Saturday, January 26, 2008

My Favorite Movies of 2007

It was an excellent year for film, much better than the last two or three, says I. This year I almost alphabetized my top ten for the first time, because I had such a hard time choosing number one. And as a matter of trivia, something I didn't notice until compiling this list, it was another excellent year for Canadian films. Other trends in 2007: films got crowded out of theaters faster, dvd releases continued to accelerate, it was a year of big sequels in Hollywood, many serious boutique releases (several of them war related) tanked at the box office (a trend I fear studio execs will draw the wrong lessons from), film blogs took off like crazy, with the success of Juno Fox Searchlight is now officially the new Miramax (ready crossbows accordingly), and mumblecore got mainstream recognition. (Oh, and NY Mag called it the year of the wang, causing many giggles around the FD office.)

1. Zodiac (dist. Paramount)
I hated Se7en and was disappointed that Fincher had chosen to revisit serial killer territory, but when I heard it was nothing like the dreaded head-in-a-box movie, I rented it. Two and a half hours later I was kicking myself for missing my chance to see it on the big screen. Like this year's underpraised The Dead Girl, Zodiac completely subverts our expectations of the serial killer genre. Critic Amy Taubin's Film Comment appreciation got me to start seeing how much there is going on under the surface of this film. For starters, just compare the scenes in which Jake Gyllenhaal's character thinks he's met the killer with the scene in which the cops come face to face with the actual killer. Zodiac has some of the scariest scenes I've seen in a good long while, but it doesn't exploit. It doesn't revel in gory mayhem. It doesn't use murder to "thrill." It's never less than watchable in a completely mainstream-friendly way, but on another level it's the art film of the year, capturing our moment in time like no other film I saw this year.

2. Away From Her (Lions Gate)
Or as Dave Kehr jokingly called it, "Away With Her." An hour in, it seems like merely a great weepie, but as it unfolds it reveals itself as an unusually subtle and impressive narrative. From a story by Canada's Chekhov, Sarah Polley has crafted an exquisite feature debut. I can't always relate to psycho killers and their prey (I guess it's one of my great failings as a moviegoer), but I can relate to a story whose fears concern losing one's memory, growing old and being abandoned.

3. Ratatouille (Pixar/Walt Disney)
An utterly perfect entertainment, smart, elegant, joyous. In the future I won't just anticipate the next Pixar film, I'll anticipate the next Brad Bird film. Iron Giant, The Incredibles and now this - he's proven himself to be the top director in American animation. I think my favorite aspect of the film is that, all kidding aside with the coffin-shaped room and skull-like typewriter, Ratatouille acknowledges, even celebrates criticism as a crucial part of the experience of art, something practiced by all of us, not just professionals. Wow, pinch me. This came from Hollywood? USA? I'm also delighted to read that the film did spectacularly well in France, where one might have feared a story about a rat who wants to be a chef in Paris might have raised hackles.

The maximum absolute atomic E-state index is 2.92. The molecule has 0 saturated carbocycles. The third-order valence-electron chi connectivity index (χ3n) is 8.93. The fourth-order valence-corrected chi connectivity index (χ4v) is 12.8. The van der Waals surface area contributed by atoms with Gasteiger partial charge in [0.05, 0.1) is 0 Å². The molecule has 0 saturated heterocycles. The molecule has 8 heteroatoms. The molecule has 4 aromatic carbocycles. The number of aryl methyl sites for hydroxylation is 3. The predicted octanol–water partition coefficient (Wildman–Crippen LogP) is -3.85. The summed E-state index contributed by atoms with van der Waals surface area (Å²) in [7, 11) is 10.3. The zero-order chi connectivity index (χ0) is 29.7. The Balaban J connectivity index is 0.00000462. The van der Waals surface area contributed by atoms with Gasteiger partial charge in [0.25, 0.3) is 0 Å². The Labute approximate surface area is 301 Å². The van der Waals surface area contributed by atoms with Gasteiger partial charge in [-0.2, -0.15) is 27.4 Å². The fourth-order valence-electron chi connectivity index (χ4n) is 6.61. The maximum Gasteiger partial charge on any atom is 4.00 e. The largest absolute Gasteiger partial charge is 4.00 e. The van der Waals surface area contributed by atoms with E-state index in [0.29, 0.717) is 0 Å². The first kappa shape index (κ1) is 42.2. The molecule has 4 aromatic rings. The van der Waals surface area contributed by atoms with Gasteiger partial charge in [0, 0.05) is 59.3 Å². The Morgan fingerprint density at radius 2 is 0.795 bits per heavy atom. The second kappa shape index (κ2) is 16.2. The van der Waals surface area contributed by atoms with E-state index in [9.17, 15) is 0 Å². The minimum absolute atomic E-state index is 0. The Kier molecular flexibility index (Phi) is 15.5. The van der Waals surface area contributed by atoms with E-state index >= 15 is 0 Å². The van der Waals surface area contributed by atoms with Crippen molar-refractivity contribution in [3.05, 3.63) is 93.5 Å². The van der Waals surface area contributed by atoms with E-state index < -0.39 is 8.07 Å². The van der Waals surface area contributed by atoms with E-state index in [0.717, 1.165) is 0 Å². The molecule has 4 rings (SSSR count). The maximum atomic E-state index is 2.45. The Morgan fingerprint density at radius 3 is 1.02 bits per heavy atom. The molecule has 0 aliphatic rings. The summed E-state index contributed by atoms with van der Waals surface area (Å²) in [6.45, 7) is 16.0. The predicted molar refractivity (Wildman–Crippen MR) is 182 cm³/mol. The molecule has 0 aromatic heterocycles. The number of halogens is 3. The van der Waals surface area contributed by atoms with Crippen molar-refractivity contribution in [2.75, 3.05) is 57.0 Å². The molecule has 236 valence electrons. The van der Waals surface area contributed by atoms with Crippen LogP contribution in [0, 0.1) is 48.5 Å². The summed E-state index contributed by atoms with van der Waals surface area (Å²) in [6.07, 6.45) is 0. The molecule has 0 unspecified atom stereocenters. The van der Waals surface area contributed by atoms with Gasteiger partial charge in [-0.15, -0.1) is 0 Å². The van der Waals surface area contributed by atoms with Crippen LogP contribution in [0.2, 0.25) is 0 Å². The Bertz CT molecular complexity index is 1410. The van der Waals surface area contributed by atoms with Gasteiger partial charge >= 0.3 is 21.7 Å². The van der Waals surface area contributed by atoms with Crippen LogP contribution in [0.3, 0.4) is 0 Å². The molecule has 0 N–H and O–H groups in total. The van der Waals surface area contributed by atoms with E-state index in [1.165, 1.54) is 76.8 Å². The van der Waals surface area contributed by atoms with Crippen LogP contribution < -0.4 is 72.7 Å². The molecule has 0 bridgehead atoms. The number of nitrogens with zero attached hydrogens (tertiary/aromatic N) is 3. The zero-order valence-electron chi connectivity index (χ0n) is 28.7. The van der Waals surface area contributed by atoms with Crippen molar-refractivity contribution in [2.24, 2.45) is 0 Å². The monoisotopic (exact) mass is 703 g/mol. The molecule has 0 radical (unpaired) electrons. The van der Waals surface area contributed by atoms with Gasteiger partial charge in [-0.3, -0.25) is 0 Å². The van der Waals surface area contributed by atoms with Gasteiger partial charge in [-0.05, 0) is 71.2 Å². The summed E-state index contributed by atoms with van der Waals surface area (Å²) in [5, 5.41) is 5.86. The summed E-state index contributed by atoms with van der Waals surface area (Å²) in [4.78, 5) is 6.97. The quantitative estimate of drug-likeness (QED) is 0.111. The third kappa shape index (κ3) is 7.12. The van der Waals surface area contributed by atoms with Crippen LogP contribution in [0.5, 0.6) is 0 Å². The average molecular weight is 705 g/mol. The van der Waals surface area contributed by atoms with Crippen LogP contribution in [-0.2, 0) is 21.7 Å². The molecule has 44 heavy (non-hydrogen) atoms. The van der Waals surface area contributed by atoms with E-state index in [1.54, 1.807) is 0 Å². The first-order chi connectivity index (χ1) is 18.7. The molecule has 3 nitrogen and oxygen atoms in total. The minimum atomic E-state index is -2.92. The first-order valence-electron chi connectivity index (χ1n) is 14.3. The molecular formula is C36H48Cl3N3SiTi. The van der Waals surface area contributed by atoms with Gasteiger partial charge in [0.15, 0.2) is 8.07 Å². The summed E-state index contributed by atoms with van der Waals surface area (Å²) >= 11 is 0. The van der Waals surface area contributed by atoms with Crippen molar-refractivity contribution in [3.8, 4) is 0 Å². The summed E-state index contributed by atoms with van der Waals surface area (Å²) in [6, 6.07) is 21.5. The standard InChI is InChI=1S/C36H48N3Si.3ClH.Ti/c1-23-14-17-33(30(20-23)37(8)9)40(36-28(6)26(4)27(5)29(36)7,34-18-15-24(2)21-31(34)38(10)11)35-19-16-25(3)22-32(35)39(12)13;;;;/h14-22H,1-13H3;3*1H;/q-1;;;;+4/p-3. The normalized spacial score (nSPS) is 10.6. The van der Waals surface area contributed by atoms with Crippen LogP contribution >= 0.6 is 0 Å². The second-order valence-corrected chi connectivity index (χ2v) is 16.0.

4. The Darjeeling Limited and "Hotel Chevalier" (Fox Searchlight)
Sporting a dream cast of talented comedians, Wes Anderson's latest got the bum's rush from too many critics, but I still believe audiences will be watching his films a century from now. His style is so singular, so instantly recognizable that his name is invoked by reviewers to point out inferior imitations (like Juno, for one) almost as often as Altman's is, yet he was publicly lectured by several critics to shuck off that hard-won style, ironically just when it's yielded his strongest film since Rushmore. I suspect if Anderson had concocted a serious revenge thriller, he'd be the toast of critics' groups this season. But instead of making a film that takes up war and revenge and other long played out 9/11 themes, he chose to tell a story about men who remain uncorrupted by cynicism, struggling with grief and the failures of love. It's a story, in other words, most of us can actually relate to our everyday lives. There's no cattle gun wielding maniac, no oil tycoon or sham evangelist, no assassin-hiring corporate executive to root against. How this film got tagged by some as a juvenile film while No Country for Old Men and its brethren were celebrated as mature fare simply astonishes me.

5. Year of the Dog (Paramount Vantage)
Mike White surprised and impressed me repeatedly this year. A friend showed me the episode of Freaks and Geeks that he penned, which was excellent (my friend who watched the entire series admitted it was probably the best single episode); post-Virgina Tech he spoke out in a New York Times op-ed about filmmakers' responsibilities regarding violence in their work, an unpopular argument asserting an unprovable connection between life and art that I, for one, find harder and harder to deny; and then there was his new film, The Year of the Dog. It's an unusually original Hollywood-style narrative, one that I think met resistance from audiences expecting something a little more conventional, especially in the romance department. I was impressed by the way it followed its concerns to logical conclusions without the usual pandering to formulas or avoidance of what might be deemed unpleasant, and for that reason I think it deserves a commendation for gutsiest producers of the year, at least by Hollywood standards (the production team includes Brad Pitt and, according to imdb, an uncredited Jack Black). Molly Shannon excelled in a role that should have done for her what Stranger Than Fiction did for Will Ferrell.